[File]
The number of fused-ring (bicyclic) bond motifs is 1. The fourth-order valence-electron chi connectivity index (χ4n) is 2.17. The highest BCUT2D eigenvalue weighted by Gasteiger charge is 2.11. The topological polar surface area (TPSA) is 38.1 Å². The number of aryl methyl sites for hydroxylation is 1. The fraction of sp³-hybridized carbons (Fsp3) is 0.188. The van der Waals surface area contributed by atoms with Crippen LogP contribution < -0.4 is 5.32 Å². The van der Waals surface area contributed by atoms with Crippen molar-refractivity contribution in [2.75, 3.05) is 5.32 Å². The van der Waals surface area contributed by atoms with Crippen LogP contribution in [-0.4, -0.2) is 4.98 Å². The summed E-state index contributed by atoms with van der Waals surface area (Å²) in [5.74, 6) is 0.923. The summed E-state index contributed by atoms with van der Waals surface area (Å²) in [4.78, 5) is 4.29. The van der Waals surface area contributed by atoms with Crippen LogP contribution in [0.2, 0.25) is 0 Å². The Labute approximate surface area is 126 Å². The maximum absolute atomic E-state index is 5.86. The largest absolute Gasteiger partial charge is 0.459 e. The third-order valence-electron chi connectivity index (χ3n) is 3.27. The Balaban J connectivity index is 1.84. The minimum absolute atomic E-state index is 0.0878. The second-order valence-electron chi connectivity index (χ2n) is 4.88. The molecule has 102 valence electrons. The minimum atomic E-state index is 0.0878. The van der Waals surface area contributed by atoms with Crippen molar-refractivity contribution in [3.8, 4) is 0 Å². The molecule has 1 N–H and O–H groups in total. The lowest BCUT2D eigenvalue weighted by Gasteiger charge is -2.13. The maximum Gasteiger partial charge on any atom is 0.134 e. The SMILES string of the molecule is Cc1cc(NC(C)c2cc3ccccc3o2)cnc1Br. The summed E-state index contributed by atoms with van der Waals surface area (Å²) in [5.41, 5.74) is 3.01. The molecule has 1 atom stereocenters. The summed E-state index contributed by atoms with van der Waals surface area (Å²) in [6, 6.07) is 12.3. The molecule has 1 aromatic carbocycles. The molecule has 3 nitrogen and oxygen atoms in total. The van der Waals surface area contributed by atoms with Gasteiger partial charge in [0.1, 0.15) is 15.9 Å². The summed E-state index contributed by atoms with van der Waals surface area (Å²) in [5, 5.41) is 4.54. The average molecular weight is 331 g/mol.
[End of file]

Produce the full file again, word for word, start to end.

The number of fused-ring (bicyclic) bond motifs is 1. The fourth-order valence-electron chi connectivity index (χ4n) is 2.17. The highest BCUT2D eigenvalue weighted by Gasteiger charge is 2.11. The topological polar surface area (TPSA) is 38.1 Å². The number of aryl methyl sites for hydroxylation is 1. The fraction of sp³-hybridized carbons (Fsp3) is 0.188. The van der Waals surface area contributed by atoms with Crippen LogP contribution < -0.4 is 5.32 Å². The van der Waals surface area contributed by atoms with Crippen molar-refractivity contribution in [2.75, 3.05) is 5.32 Å². The van der Waals surface area contributed by atoms with Crippen LogP contribution in [-0.4, -0.2) is 4.98 Å². The summed E-state index contributed by atoms with van der Waals surface area (Å²) in [5.74, 6) is 0.923. The summed E-state index contributed by atoms with van der Waals surface area (Å²) in [4.78, 5) is 4.29. The van der Waals surface area contributed by atoms with Crippen LogP contribution in [0.2, 0.25) is 0 Å². The Labute approximate surface area is 126 Å². The maximum absolute atomic E-state index is 5.86. The largest absolute Gasteiger partial charge is 0.459 e. The third-order valence-electron chi connectivity index (χ3n) is 3.27. The Balaban J connectivity index is 1.84. The minimum absolute atomic E-state index is 0.0878. The second-order valence-electron chi connectivity index (χ2n) is 4.88. The molecule has 102 valence electrons. The minimum atomic E-state index is 0.0878. The van der Waals surface area contributed by atoms with Crippen molar-refractivity contribution in [3.8, 4) is 0 Å². The molecule has 1 N–H and O–H groups in total. The lowest BCUT2D eigenvalue weighted by Gasteiger charge is -2.13. The maximum Gasteiger partial charge on any atom is 0.134 e. The SMILES string of the molecule is Cc1cc(NC(C)c2cc3ccccc3o2)cnc1Br. The summed E-state index contributed by atoms with van der Waals surface area (Å²) in [5.41, 5.74) is 3.01. The molecule has 1 atom stereocenters. The summed E-state index contributed by atoms with van der Waals surface area (Å²) in [6, 6.07) is 12.3. The molecule has 1 aromatic carbocycles. The molecule has 3 nitrogen and oxygen atoms in total. The van der Waals surface area contributed by atoms with Gasteiger partial charge in [0.1, 0.15) is 15.9 Å². The summed E-state index contributed by atoms with van der Waals surface area (Å²) in [5, 5.41) is 4.54. The average molecular weight is 331 g/mol.